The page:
I Interviewed Some of the Best Actors. Here’s What I Learned.

What actors taught me about creativity

You might as well just be yourself

Might sound strange coming from professional pretenders, but what I’ve really picked up from working with actors is the power of what you, as an individual, can authentically bring to the fore.

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Photo by Edu Lauton on Unsplash

Keep on offering

Being a creative and being a perfectionist often seem to go hand in hand. But most the time, generosity is way more important than being ‘good’. A commonly recurring theme, particularly from directors, is that they want to work with people who are open and giving — who keep on offering something to work with. I think this applies across many creative spheres.

Work first, criticise later

Actors are told to prepare something usually at short notice, workshop it into oblivion by themselves, then come in and face their harshest critics (literally, face to face). But what they have to learn quickly is the importance of just going with your gut. This is a lesson for all of us wannabe creatives: come up with your approach, your plan, and just do it.

Discipline is everything and hustling is the norm

The thing most people may not realise about actors is that, once they leave training (or if they don’t professionally train), they’re very much on their own to keep up the craft. Much like writing, and many other creative pursuits, discipline is everything, because there’s probably nobody over your shoulder setting a deadline for what you do. The work any individual actor puts into their profession comes back to them — but they absolutely have to hustle.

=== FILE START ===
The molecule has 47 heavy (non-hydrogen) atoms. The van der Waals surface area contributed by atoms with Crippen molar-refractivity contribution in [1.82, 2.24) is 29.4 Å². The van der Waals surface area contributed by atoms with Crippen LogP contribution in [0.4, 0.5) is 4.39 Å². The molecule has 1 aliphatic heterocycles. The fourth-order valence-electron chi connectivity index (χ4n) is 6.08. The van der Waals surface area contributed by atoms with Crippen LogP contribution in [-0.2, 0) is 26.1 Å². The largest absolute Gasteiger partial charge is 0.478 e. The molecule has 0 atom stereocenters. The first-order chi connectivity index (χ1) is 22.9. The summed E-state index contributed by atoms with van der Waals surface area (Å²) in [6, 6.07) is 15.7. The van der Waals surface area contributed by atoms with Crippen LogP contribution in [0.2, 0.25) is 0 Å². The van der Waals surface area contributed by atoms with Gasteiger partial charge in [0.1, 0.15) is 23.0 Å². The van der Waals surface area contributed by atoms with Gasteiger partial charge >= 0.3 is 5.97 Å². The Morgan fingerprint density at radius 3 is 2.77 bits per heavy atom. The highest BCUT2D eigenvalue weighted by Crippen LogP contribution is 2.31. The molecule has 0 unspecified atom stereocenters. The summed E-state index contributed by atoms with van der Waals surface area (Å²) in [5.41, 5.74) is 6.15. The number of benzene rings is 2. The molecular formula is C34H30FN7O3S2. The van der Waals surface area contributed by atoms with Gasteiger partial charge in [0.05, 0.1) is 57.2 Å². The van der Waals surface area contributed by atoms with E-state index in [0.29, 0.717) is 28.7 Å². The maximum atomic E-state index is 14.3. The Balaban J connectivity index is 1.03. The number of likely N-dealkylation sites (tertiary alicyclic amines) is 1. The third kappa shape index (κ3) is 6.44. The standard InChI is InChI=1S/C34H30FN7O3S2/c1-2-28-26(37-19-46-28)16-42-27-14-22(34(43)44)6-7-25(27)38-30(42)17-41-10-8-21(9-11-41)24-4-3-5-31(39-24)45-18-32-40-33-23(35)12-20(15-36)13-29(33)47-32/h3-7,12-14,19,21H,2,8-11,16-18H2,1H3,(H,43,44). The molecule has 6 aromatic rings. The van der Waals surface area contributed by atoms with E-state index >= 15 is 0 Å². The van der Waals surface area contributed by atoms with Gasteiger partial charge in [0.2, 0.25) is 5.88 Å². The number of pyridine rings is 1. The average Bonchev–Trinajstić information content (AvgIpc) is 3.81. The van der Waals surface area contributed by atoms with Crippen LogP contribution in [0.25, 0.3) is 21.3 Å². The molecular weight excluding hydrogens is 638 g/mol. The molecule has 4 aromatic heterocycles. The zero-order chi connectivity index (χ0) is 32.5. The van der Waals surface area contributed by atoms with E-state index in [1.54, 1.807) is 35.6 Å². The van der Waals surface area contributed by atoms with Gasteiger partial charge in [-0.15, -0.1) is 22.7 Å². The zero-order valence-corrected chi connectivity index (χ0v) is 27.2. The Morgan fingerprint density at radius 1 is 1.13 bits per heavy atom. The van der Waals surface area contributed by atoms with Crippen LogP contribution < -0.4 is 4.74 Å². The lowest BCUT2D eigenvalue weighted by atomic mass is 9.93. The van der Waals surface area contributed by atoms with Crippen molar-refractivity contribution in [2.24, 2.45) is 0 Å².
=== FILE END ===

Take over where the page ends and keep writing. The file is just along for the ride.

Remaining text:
You can finesse forever, but at some point you have to let go

Actors are often given very little notice about an audition, but still have to do as much preparation as they can before they have to do their best to nail a potential job. It’s time constrained, and high pressure. Regardless of how much time they are given, though, one of the most powerful pieces of advice given by directors and casting directors alike is this: you can prepare as much as you like, but eventually you do just have to let go.

Give it all you got — in the right moment

One thing that really strikes me about actors is their energy. I am not a high energy person — I am just not interested in throwing myself about, and I tire quickly from social contact, introvert that I am. But soon I learned that what I perceived from actors to be constant high energy wasn’t always the truth.

Written by

Trying to live better. Writing on Mental Health, Relationships, and Living Ethically. Editor/Podcaster.

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